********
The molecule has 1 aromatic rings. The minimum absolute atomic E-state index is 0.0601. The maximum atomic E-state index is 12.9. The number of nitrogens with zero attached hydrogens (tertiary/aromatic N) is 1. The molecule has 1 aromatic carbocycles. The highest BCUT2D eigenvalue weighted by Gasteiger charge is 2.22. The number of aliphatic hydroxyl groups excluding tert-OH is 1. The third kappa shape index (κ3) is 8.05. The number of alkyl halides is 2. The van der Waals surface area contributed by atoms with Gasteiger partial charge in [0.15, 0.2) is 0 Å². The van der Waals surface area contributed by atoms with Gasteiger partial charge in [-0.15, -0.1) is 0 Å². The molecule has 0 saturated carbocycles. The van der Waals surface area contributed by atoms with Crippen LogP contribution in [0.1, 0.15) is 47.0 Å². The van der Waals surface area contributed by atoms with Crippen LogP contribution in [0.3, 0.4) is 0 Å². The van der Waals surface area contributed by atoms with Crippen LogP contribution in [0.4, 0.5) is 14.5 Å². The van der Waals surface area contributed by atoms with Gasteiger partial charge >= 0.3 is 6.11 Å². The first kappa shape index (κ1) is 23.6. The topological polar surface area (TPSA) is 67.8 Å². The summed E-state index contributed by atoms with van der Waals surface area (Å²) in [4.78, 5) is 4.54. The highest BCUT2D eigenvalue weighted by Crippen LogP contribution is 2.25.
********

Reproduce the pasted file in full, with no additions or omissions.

The molecule has 1 aromatic rings. The minimum absolute atomic E-state index is 0.0601. The maximum atomic E-state index is 12.9. The number of nitrogens with zero attached hydrogens (tertiary/aromatic N) is 1. The molecule has 1 aromatic carbocycles. The highest BCUT2D eigenvalue weighted by Gasteiger charge is 2.22. The number of aliphatic hydroxyl groups excluding tert-OH is 1. The third kappa shape index (κ3) is 8.05. The number of alkyl halides is 2. The van der Waals surface area contributed by atoms with Gasteiger partial charge in [0.15, 0.2) is 0 Å². The van der Waals surface area contributed by atoms with Gasteiger partial charge in [-0.15, -0.1) is 0 Å². The molecule has 0 saturated carbocycles. The van der Waals surface area contributed by atoms with Crippen LogP contribution in [0.1, 0.15) is 47.0 Å². The van der Waals surface area contributed by atoms with Crippen LogP contribution in [0.3, 0.4) is 0 Å². The van der Waals surface area contributed by atoms with Crippen LogP contribution in [0.4, 0.5) is 14.5 Å². The van der Waals surface area contributed by atoms with Gasteiger partial charge >= 0.3 is 6.11 Å². The first kappa shape index (κ1) is 23.6. The topological polar surface area (TPSA) is 67.8 Å². The summed E-state index contributed by atoms with van der Waals surface area (Å²) in [4.78, 5) is 4.54. The highest BCUT2D eigenvalue weighted by Crippen LogP contribution is 2.25.